|El-Erian, Mohamed A.|
EACH OF THE LAST THREE CHAIRS of the U.S. Federal Reserve faced daunting challenges soon after assuming leadership of the world's most powerful central bank. It will be no different for
Back in 1979,
Success was far from obvious in Volcker's early days, however, and it would not have materialized without his now-legendary steadfastness and conviction. With sky-high interest rates throwing the economy into recession, he faced enormous political pressures to abandon course, including from
Bernanke was forced to do more than just come up with innovative Fed instruments to slow the metastasizing market failures that were sucking liquidity out of virtually every major economic interaction worldwide. Together with Treasury Secretary
Yellen takes over a Fed that is playing an unusually broad role in supporting markets and the global economy. The institution finds itself deep in experimental mode, using largely untested tools–be it purchasing tens of billions worth of bonds a month, keeping interest rates artificially floored, or seeking to influence private-sector behavior by venturing ever deeper into "forward policy guidance" (basically, orchestrated communication to markets about the Fed's intentions).
There are few historical parallels, analytical models, and policy playbooks to guide her. Indeed, there isn't even a common and detailed understanding among academics of how the Fed has really influenced economic prospects and the functioning of markets since the global financial crisis. Meanwhile, financial investors are delighted to have the continuous support of the Fed's wide-open wallet, which has driven asset prices to rise to historical records, despite unusually sluggish fundamentals.
It's not quite a poisoned chalice, but Yellen is taking over a Federal Reserve that has ended up, mostly inadvertently, underwriting a series of consequential and unusual disconnects. Under her guidance, the Fed will need to find a way to better reconcile booming financial asset prices with the unfortunate realities of what is now being labeled "secular stagnation"–an unusually prolonged period of low growth and high unemployment. The central bank will also have to find a way to reconcile its steadfast commitment to supporting the domestic economy with the disruption that causes for other countries. After all, with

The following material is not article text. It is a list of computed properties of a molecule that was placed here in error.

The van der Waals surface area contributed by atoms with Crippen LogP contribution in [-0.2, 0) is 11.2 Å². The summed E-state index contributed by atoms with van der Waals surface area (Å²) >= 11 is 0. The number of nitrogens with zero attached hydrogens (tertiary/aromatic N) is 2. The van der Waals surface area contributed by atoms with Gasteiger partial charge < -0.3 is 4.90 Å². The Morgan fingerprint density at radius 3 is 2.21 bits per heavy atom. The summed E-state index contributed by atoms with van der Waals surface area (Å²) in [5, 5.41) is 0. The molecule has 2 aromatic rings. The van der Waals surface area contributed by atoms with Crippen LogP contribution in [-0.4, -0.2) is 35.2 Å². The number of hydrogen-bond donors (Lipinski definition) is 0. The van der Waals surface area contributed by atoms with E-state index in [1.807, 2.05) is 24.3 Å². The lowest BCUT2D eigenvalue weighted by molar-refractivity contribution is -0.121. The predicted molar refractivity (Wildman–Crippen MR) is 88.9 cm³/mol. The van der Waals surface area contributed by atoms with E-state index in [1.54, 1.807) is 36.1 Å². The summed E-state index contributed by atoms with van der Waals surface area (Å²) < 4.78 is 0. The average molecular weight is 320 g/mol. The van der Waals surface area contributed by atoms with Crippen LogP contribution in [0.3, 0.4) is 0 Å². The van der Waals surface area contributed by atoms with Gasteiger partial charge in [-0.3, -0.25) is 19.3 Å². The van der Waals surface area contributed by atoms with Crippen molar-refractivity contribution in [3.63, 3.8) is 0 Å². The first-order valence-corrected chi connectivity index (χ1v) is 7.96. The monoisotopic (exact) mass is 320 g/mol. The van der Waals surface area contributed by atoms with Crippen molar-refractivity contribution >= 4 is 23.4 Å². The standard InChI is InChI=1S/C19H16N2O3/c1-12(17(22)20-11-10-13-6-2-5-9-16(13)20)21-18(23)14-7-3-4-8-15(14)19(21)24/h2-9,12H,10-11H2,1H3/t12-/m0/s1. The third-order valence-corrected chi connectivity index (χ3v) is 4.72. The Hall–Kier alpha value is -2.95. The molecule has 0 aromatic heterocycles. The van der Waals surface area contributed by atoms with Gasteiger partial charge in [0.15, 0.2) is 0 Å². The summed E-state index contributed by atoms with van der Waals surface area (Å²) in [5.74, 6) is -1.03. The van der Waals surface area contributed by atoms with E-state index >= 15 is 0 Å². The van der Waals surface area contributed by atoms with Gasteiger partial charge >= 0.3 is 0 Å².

Yet the Fed under Yellen will need to find a way to transition the economy from artificial growth to genuine private-sector-led growth. It must gradually reduce its direct involvement in the markets and do so without causing disorder that undermines economic growth. Bernanke has already signaled the route ahead: namely, a gradual retreat from monthly bond purchases in favor of great reliance on forward policy guidance.
There may be no imminent crises like the ones Volcker, Greenspan, and Bernanke faced. Yet the situation Yellen inherits is arguably more complicated and fluid. Indeed, it may well constitute one of the most complex challenges ever faced by a central bank. If that weren't enough, the Fed's tool kit is ill-equipped for the task at hand, and the institution is hampered by political polarization and congressional dysfunction.
No one knows for sure how much time the Fed has before it must deal with the unintended consequences of its experimental policies. It could be months; it could be years. Much depends on whether Bernanke has actually bought enough time for U.S. household balance sheets to heal and for the economy to pick back up robustly.
But Yellen can't wait to find out. She needs to deliver on four interrelated fronts early on in her tenure. First, as the benefits of the Fed's unconventional stimulus decline, as they inevitably will, she must avoid exposing the fragility of a recovery still hampered by inadequate infrastructure and demand, unresolved pockets of excessive indebtedness, and long-term unemployment.
Second, with many equities and corporate bonds flirting with bubble-ish levels, she must work with other agencies to ensure that recent progress in banking regulation and supervision has materially reduced the threat of destabilizing market incidents.
Third, she must find a way of breaking the unhealthy co-dependency that has developed between markets and the Fed. Markets cannot function well in the long term on the assumption that they will always have the Fed to support them, and the Fed cannot always rely on artificially boosting financial assets to promote growth and jobs.
And fourth, she must clearly communicate Fed policy in a world that has become extremely sensitive to every word, signal, and whisper emanating from the world's most powerful financial institution.
What is undeniable, even at this early stage, is that the to-do list awaiting
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